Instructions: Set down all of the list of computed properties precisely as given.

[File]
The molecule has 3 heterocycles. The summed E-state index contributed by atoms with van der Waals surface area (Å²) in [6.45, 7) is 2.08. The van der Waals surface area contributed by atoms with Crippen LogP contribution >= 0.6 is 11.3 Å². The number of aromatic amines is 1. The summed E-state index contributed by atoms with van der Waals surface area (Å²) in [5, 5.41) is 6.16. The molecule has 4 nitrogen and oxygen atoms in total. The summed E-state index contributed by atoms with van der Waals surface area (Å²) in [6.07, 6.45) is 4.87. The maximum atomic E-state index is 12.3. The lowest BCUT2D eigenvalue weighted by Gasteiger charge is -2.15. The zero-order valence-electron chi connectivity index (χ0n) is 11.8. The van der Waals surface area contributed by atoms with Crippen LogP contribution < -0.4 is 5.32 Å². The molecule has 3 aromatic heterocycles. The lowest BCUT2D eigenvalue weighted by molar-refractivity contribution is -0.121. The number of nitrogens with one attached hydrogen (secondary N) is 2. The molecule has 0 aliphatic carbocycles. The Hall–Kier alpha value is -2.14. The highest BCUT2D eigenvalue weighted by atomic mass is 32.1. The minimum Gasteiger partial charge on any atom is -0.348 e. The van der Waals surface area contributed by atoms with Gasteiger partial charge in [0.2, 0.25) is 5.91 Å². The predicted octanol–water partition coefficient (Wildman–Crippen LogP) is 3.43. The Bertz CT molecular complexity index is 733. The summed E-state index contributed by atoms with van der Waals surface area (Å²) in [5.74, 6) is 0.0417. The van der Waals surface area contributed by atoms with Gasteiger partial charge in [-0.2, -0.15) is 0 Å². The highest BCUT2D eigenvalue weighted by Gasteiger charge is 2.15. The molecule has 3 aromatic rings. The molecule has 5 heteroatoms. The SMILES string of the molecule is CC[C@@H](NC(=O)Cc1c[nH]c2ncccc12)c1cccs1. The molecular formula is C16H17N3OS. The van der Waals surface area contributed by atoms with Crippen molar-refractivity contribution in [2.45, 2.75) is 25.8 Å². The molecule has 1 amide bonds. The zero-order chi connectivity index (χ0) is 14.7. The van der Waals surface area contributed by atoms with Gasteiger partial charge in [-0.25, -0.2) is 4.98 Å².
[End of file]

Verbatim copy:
The molecule has 3 heterocycles. The summed E-state index contributed by atoms with van der Waals surface area (Å²) in [6.45, 7) is 2.08. The van der Waals surface area contributed by atoms with Crippen LogP contribution >= 0.6 is 11.3 Å². The number of aromatic amines is 1. The summed E-state index contributed by atoms with van der Waals surface area (Å²) in [5, 5.41) is 6.16. The molecule has 4 nitrogen and oxygen atoms in total. The summed E-state index contributed by atoms with van der Waals surface area (Å²) in [6.07, 6.45) is 4.87. The maximum atomic E-state index is 12.3. The lowest BCUT2D eigenvalue weighted by Gasteiger charge is -2.15. The zero-order valence-electron chi connectivity index (χ0n) is 11.8. The van der Waals surface area contributed by atoms with Crippen LogP contribution < -0.4 is 5.32 Å². The molecule has 3 aromatic heterocycles. The lowest BCUT2D eigenvalue weighted by molar-refractivity contribution is -0.121. The number of nitrogens with one attached hydrogen (secondary N) is 2. The molecule has 0 aliphatic carbocycles. The Hall–Kier alpha value is -2.14. The highest BCUT2D eigenvalue weighted by atomic mass is 32.1. The minimum Gasteiger partial charge on any atom is -0.348 e. The van der Waals surface area contributed by atoms with Gasteiger partial charge in [0.2, 0.25) is 5.91 Å². The predicted octanol–water partition coefficient (Wildman–Crippen LogP) is 3.43. The Bertz CT molecular complexity index is 733. The summed E-state index contributed by atoms with van der Waals surface area (Å²) in [5.74, 6) is 0.0417. The van der Waals surface area contributed by atoms with Gasteiger partial charge in [-0.2, -0.15) is 0 Å². The highest BCUT2D eigenvalue weighted by Gasteiger charge is 2.15. The molecule has 3 aromatic rings. The molecule has 5 heteroatoms. The SMILES string of the molecule is CC[C@@H](NC(=O)Cc1c[nH]c2ncccc12)c1cccs1. The molecular formula is C16H17N3OS. The van der Waals surface area contributed by atoms with Crippen molar-refractivity contribution in [2.45, 2.75) is 25.8 Å². The molecule has 1 amide bonds. The zero-order chi connectivity index (χ0) is 14.7. The van der Waals surface area contributed by atoms with Gasteiger partial charge in [-0.25, -0.2) is 4.98 Å².